Thursday, July 7, 2016

Chapter 25

Charlie slipped her gloved hands underneath the twine of another square bale and heaved it onto the trailer behind the tractor. They’d already been at loading the hay for a few hours and Stella still wasn’t back with Jacob’s truck. “Fucking bitch,” she said under her breath as she heaved another bale up. “I really need to get the hell out of this place.”

      “You talkin’ to yourself down there?” Jacob shouted through the tractor cab window.

      She grunted and threw another bale on top of the last. This was stupid. She was stupid. What the hell was she doing?

      Jacob stopped the tractor and crawled down from it.

      “What now?” she thought.

      “Here,” he said, tossing her a cold beer.

      She caught it and held it against her forehead. And then, the sudden inactivity hit her with a hard sucker punch. She stood there lost, frozen, like she had maybe forgotten how to breathe. Her gaze wandered out across the hayfield and beyond the river coulee, out of the focus of her eyes. Circles rimmed the outer edges of vision, black rings that shrank in and swallowed her sight, carrying her off to fade into the wind. Her knees buckled and she went down.

      Jacob bent over her, taking her body in his arms. When she opened her eyes again, he was there, staring down at her. He lifted her ball cap off her forehead then kissed the place just above the shiner.

      “Am I interrupting something?” Stella asked, walking out across the field.

      “No,” said Jacob, releasing his embrace and righting himself quickly. “Gypsy just faded on me here for a bit. Too much sun, I think.”

      “You all right?” Stella asked, extending a hand to help Charlie up, that Charlie was obliged to take, though she would have rather shaken hands with the business end of a scorpion.

      Charlie shook her head. “I’m fine. Yeah, probably too much sun. I don’t know what happened. But I’m good now.”

      “I saw a friend of yours today. Little busted toothed runt. Something gives me the feeling you'd love to know I threw an extra-large cup of steaming hot French vanilla in his lap.”

      Charlie laughed, in spite of herself. “No? Really? Oh my god, what happened?” she asked bending over to salvage what was left of the beer she dropped when she fainted.

      “Well first he got into it with another guy. Over you, I think. I thought he was going to get his ass pounded into the pavement, but the other guy walked away. He could have taken him though.”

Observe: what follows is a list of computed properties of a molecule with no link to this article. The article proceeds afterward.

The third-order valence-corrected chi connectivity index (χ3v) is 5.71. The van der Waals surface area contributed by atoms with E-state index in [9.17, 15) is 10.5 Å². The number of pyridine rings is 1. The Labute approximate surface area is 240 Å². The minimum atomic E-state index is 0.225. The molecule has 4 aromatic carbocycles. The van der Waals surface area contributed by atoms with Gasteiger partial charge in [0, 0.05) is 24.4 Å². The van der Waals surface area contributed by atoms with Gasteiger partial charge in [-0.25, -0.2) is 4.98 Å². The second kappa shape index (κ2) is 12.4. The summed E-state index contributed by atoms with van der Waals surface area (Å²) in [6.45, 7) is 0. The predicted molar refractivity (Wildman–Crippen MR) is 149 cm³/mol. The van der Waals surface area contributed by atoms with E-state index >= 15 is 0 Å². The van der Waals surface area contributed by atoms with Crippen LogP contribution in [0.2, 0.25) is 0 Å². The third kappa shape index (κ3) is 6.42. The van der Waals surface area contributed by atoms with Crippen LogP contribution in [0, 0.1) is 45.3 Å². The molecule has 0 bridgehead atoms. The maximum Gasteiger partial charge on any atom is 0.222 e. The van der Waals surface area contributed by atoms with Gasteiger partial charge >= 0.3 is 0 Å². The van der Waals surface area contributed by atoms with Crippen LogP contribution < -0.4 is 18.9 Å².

“Native guy?”

      “Yes, actually.”

      “Ah fuck. So then what happened?”

      “He thought he could spout off at me, and I’d play as nice as the other guy. But I’m not nice. Am I Jake? Jake will tell you I’m not nice. And I don’t take shit from anybody. So, I unloaded my coffee on him. I was tired of standing in line waiting to pay for it, and was looking to get rid of it anyway. For a tough little shit talker, it sure brought his ego back down to a size more fitting of his stature.”


All of the hay was either put up or shipped out, and Stella and Jacob had gone to town for dinner. The house was empty. The quiet imploded inside Charlie’s chest cavity and ricocheted around her like an echo. It was a long shot, but she thought she might know somewhere she could go that was just far enough from Cody and Jacob and Riley that didn’t mean returning to the road. Needing someplace to land, she picked up the phone with a shaky hand and dialed the number.

      “Hello,” said the strange woman on the other end.

      “Hi. Is Chuck around?”

      “Um, no.” The voice was curt. “Who is this?”

      “His daughter.”

      “He’s gone to a rodeo this weekend. But I’d appreciate if you didn’t call again. We do not wish to be involved with people like you.”

      “People like me? I don’t know what Chuck has told you, but ...” She couldn’t find the proper words to defend herself.

      “Look. I know what you are, and we don’t welcome that around here.”

      “No. I’m sure you don’t. And, I’m sure seeing as how you’re with my father, you are of fine upstanding moral character. I’ll bet you hooked up with him before he moved the last one out.” She could tell by the woman’s silence that it was true. “By the way, that stand-up guy you’re with? My mom killed herself because of him. You should ask him about it. Have a nice day, and go fuck yourself.”